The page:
• The attack happened hours before a meeting between US Secretary of State Mike Pompeo and Taliban negotiators in an effort to resume peace talks.
• Many analysts fear the Afghan army is not strong enough to fight on its own if violence continues after foreign troops have left.
A barrage of rockets has hit residential areas of Kabul, killing at least eight people and wounding more than 30, Afghan officials say.
More than a dozen rockets were fired from a pickup truck inside the city, the interior ministry said.
The regional Islamic State group said it was behind it.
The attack happened hours before a meeting between US Secretary of State Mike Pompeo and Taliban negotiators in an effort to resume peace talks.
Earlier this week, the outgoing Trump administration announced plans to withdraw 2,000 troops from Afghanistan by mid-January. The decision was criticised amid concerns the sharp, fast reduction of troops would weaken the Afghan government's ability to deal with a resurgent Taliban and other militants.
Many analysts fear the Afghan army is not strong enough to fight on its own if violence continues after foreign troops have left.
The rockets hit areas of central and north Kabul - including near the heavily fortified area that houses embassies and international companies - just before 09:00 (04:30 GMT) on Saturday.
Several buildings and vehicles were damaged. The Iranian embassy in Kabul said its compound was hit by rocket fragments but that no-one had been wounded.
Video posted on social media showed schoolgirls running in panic as explosions rang out behind them. An eyewitness, Abdul Qadir, said: "I was having breakfast when the rockets landed, one of the rockets hit a vehicle belonging to a bakery."
The regional IS operates in the country and has been behind recent attacks in Kabul, including two assaults on educations institutions that killed nearly 50 people in recent weeks. In a statement earlier, the Taliban had denied involvement saying they "do not blindly fire on public places".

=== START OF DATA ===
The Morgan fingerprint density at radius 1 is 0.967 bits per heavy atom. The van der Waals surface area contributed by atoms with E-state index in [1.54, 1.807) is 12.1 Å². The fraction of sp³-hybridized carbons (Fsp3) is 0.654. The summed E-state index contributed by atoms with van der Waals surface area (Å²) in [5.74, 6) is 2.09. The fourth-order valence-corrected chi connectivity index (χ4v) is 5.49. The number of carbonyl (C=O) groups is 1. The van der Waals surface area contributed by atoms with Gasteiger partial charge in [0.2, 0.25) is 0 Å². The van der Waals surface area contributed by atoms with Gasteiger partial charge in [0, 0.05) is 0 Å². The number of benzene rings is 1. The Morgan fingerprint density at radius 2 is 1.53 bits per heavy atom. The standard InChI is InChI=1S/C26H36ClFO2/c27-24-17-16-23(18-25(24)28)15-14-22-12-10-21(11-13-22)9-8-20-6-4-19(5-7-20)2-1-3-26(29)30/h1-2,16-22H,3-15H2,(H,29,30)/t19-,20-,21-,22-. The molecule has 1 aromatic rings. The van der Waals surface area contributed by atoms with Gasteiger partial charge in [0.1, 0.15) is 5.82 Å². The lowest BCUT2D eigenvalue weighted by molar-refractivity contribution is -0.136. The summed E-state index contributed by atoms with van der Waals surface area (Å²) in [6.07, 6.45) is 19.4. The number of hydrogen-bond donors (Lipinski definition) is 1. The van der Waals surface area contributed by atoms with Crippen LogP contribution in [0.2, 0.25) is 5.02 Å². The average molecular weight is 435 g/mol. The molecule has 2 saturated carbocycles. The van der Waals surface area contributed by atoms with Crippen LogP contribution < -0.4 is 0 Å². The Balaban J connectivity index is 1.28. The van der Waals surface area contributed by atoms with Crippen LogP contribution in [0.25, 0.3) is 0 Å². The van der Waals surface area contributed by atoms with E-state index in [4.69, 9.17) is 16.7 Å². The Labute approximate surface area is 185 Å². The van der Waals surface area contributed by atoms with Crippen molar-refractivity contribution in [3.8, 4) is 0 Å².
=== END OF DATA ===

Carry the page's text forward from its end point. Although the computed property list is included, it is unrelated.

In the Qatari capital Doha, Mr Pompeo met representatives from the Taliban and the Afghan government, amid suggestions the US and the militant group were close to breaking a deadlock in peace negotiations.
Speaking to AFP news agency, Afghanistan's chief peace envoy Abdullah Abdullah said Afghans still wanted a ceasefire but said the delegation had been "advised to be flexible".
"If a complete, comprehensive ceasefire is not possible, moving towards a humanitarian ceasefire, or a significant reduction in violence so the people can see and feel like there is a change" could be options, he said during a visit to Turkey on Saturday.
Mr Abdullah also said the Trump administration's announcement to reduce the number of American troops in the country from 4,500 to 2,500 by early next year had come too soon. He said the move would have "some impact", adding: "Of course we would have preferred it differently."
The US started withdrawing troops from Afghanistan as part of an agreement signed by the US and the Taliban in February this year. But violence in the country has increased recently as the group stepped up its offensives amid stalled negotiations with the Afghan government.